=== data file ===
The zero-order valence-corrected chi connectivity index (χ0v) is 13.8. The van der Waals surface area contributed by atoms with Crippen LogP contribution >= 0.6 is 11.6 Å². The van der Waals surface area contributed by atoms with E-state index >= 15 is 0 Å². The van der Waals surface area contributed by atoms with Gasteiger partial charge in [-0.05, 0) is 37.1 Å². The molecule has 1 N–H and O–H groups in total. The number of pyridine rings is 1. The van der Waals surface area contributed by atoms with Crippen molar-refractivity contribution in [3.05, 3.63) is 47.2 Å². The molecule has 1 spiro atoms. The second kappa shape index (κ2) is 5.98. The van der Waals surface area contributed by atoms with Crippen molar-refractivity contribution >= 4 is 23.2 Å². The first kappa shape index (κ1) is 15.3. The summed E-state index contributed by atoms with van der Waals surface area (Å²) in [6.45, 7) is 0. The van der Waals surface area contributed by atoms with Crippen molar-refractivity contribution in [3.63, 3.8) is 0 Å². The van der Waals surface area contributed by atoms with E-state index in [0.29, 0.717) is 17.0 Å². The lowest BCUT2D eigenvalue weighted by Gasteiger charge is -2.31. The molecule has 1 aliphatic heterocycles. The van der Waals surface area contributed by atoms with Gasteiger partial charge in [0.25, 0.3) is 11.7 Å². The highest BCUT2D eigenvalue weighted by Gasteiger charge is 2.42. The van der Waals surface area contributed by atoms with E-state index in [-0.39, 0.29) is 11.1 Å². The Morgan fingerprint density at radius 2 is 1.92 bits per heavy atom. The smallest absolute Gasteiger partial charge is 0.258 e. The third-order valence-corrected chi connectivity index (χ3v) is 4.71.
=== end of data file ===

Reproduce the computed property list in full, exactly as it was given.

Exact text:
The zero-order valence-corrected chi connectivity index (χ0v) is 13.8. The van der Waals surface area contributed by atoms with Crippen LogP contribution >= 0.6 is 11.6 Å². The van der Waals surface area contributed by atoms with E-state index >= 15 is 0 Å². The van der Waals surface area contributed by atoms with Gasteiger partial charge in [-0.05, 0) is 37.1 Å². The molecule has 1 N–H and O–H groups in total. The number of pyridine rings is 1. The van der Waals surface area contributed by atoms with Crippen molar-refractivity contribution in [3.05, 3.63) is 47.2 Å². The molecule has 1 spiro atoms. The second kappa shape index (κ2) is 5.98. The van der Waals surface area contributed by atoms with Crippen molar-refractivity contribution >= 4 is 23.2 Å². The first kappa shape index (κ1) is 15.3. The summed E-state index contributed by atoms with van der Waals surface area (Å²) in [6.45, 7) is 0. The van der Waals surface area contributed by atoms with Crippen molar-refractivity contribution in [3.63, 3.8) is 0 Å². The van der Waals surface area contributed by atoms with E-state index in [0.29, 0.717) is 17.0 Å². The lowest BCUT2D eigenvalue weighted by Gasteiger charge is -2.31. The molecule has 1 aliphatic heterocycles. The van der Waals surface area contributed by atoms with Gasteiger partial charge in [0.25, 0.3) is 11.7 Å². The highest BCUT2D eigenvalue weighted by Gasteiger charge is 2.42. The van der Waals surface area contributed by atoms with E-state index in [-0.39, 0.29) is 11.1 Å². The Morgan fingerprint density at radius 2 is 1.92 bits per heavy atom. The smallest absolute Gasteiger partial charge is 0.258 e. The third-order valence-corrected chi connectivity index (χ3v) is 4.71.